Jacobson: I'd qualify this by saying these aren't always extremely bad things to find. This is often a tough thing to figure out, but if you look at the schedule of investments, and you see that a fund has more in total investments than it has in net assets, that's an indication that the fund might be using leverage.
Leverage essentially is like margin borrowing. It can accentuate both the ups and the downs in your portfolio. Like I said, it's not automatically a bad thing, especially if it's only a few percentage points; there might be a lot of good reason to use it especially right now when the short-term interest rates are very low. But if you see a case where the total assets are say 120%, 130%, or 140% of your net assets, that's an indicator that there is extra risk in the portfolio, and you want to hopefully see that the manager has explained why he or she is doing that, somewhere else in their annual report, their semi-annual report, or what have you.
Benz: How clearly are funds required to disclose that information? Do you have to do your own digging to find out if they're using leverage or is there a certain threshold over which they have to disclose it to shareholders?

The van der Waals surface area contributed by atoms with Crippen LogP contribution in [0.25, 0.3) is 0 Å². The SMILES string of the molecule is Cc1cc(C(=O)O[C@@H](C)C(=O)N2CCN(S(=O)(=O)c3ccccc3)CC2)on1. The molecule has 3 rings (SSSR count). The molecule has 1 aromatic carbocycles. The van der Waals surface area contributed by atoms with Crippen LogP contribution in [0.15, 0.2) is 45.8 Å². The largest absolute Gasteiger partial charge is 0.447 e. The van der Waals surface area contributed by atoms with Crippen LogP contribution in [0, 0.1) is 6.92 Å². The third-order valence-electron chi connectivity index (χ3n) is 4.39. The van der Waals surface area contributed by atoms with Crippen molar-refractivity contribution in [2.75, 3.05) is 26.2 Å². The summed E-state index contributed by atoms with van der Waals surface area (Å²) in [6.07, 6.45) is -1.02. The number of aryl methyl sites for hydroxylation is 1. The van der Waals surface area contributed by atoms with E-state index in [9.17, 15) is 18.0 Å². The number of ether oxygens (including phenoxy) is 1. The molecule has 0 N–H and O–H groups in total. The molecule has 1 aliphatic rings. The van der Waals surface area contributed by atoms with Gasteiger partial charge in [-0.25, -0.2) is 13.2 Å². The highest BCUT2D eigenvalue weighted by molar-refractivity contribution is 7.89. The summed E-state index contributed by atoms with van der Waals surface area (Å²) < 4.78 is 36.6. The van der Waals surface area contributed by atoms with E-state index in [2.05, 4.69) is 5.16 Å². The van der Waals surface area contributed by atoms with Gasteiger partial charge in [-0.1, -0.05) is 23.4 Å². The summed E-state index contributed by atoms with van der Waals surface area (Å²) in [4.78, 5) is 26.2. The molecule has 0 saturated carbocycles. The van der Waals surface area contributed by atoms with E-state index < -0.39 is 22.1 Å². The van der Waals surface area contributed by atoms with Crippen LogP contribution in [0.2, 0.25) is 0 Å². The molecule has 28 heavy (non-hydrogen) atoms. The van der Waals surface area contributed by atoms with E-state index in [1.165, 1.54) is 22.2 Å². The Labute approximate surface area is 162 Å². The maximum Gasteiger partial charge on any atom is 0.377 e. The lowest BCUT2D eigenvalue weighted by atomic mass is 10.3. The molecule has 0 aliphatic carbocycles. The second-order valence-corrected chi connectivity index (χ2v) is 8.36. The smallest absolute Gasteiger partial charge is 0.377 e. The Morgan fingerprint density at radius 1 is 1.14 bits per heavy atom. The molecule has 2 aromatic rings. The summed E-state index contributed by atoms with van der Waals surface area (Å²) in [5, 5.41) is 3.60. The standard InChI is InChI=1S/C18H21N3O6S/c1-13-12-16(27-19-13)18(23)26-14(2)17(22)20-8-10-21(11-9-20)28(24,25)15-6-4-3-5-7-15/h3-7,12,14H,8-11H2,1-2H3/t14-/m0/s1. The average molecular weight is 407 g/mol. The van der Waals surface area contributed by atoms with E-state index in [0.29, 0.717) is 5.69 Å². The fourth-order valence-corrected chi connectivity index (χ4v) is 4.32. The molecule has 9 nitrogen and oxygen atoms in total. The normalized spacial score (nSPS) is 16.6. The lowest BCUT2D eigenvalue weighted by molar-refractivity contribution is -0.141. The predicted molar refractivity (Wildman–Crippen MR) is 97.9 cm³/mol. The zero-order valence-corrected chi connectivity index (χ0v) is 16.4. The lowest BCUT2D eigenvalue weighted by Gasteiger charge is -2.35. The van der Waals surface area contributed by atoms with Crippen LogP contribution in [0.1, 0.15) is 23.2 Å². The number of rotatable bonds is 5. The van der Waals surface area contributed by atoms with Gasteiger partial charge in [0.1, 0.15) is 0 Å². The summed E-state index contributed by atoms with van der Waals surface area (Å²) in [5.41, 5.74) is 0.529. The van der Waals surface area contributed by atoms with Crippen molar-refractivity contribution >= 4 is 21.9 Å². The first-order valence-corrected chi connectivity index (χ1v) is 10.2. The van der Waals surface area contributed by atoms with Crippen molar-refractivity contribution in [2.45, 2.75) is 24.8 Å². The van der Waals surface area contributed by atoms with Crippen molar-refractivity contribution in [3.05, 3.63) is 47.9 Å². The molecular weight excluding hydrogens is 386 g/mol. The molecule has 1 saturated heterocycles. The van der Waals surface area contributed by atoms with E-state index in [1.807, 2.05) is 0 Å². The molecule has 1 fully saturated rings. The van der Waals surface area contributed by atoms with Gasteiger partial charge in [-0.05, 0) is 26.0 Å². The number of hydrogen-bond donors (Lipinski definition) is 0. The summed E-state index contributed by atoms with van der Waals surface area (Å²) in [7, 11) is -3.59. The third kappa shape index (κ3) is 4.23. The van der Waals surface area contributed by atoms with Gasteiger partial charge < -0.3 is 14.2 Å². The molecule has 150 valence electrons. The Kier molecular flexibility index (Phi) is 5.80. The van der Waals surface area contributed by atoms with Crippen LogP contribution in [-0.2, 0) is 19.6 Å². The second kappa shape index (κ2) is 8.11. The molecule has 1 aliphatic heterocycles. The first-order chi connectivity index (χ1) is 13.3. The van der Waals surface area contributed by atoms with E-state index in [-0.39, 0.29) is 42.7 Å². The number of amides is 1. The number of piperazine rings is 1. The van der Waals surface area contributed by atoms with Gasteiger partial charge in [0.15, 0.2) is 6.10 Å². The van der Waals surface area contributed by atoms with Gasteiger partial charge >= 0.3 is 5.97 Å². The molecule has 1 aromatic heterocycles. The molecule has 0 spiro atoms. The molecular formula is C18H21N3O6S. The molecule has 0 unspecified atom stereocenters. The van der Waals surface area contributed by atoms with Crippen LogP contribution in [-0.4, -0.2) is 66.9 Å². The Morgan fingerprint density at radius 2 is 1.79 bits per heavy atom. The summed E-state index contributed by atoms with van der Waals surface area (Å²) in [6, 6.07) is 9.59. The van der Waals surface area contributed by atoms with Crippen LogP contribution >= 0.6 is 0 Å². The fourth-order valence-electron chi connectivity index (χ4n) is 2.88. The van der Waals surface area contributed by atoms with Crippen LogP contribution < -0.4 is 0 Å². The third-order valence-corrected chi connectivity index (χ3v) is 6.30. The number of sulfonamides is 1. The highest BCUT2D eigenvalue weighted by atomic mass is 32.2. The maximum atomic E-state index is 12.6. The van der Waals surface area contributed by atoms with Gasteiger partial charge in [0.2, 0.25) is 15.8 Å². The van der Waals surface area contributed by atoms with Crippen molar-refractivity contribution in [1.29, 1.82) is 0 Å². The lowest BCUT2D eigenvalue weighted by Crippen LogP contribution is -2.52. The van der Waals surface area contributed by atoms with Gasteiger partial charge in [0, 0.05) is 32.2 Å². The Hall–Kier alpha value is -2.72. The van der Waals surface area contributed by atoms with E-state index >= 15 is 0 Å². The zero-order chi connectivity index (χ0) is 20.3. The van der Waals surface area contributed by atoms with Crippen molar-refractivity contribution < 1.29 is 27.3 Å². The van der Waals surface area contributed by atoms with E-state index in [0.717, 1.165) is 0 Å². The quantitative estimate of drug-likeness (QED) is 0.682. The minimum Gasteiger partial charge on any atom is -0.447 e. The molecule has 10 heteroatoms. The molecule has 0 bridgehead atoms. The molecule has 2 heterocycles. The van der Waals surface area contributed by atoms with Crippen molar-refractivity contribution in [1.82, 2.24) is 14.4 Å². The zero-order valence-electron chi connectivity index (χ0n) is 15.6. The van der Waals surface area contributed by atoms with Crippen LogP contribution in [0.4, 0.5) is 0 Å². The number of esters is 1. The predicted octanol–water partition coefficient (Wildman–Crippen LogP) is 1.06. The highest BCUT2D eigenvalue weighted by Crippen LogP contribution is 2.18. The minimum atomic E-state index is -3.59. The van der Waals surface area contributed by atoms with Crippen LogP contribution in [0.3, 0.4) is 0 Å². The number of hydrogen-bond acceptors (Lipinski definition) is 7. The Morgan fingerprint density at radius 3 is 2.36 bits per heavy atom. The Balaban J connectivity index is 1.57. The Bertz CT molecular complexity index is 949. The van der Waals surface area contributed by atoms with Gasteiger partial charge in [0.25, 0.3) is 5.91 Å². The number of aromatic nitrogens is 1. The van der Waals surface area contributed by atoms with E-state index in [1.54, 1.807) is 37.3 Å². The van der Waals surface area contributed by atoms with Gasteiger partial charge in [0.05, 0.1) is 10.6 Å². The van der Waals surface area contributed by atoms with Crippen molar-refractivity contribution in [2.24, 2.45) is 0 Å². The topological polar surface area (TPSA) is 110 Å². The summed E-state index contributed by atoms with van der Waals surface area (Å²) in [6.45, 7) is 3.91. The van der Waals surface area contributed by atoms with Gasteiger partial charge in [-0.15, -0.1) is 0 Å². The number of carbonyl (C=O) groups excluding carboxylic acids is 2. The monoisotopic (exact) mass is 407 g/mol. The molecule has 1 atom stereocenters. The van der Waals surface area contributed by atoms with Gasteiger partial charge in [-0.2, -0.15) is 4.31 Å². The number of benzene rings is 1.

Jacobson: That's a really timely question because the fact is it has to be disclosed numerically. It has to be in the accounting statements. That's why, for example, I suggested you actually look at total assets versus net assets, but it doesn't necessarily, at this point, have to be anything they mention in the text. And the reason I say it's timely is because Oppenheimer Funds just settled with the SEC over something that happened during the financial crisis, and the company specifically mentioned the fact that the fund was using a leverage and didn't talk about it with its investors. So, unfortunately, you do to have to dig in a little bit for that, and, unfortunately, there are more ways than one that you can have leverage develop in the fund.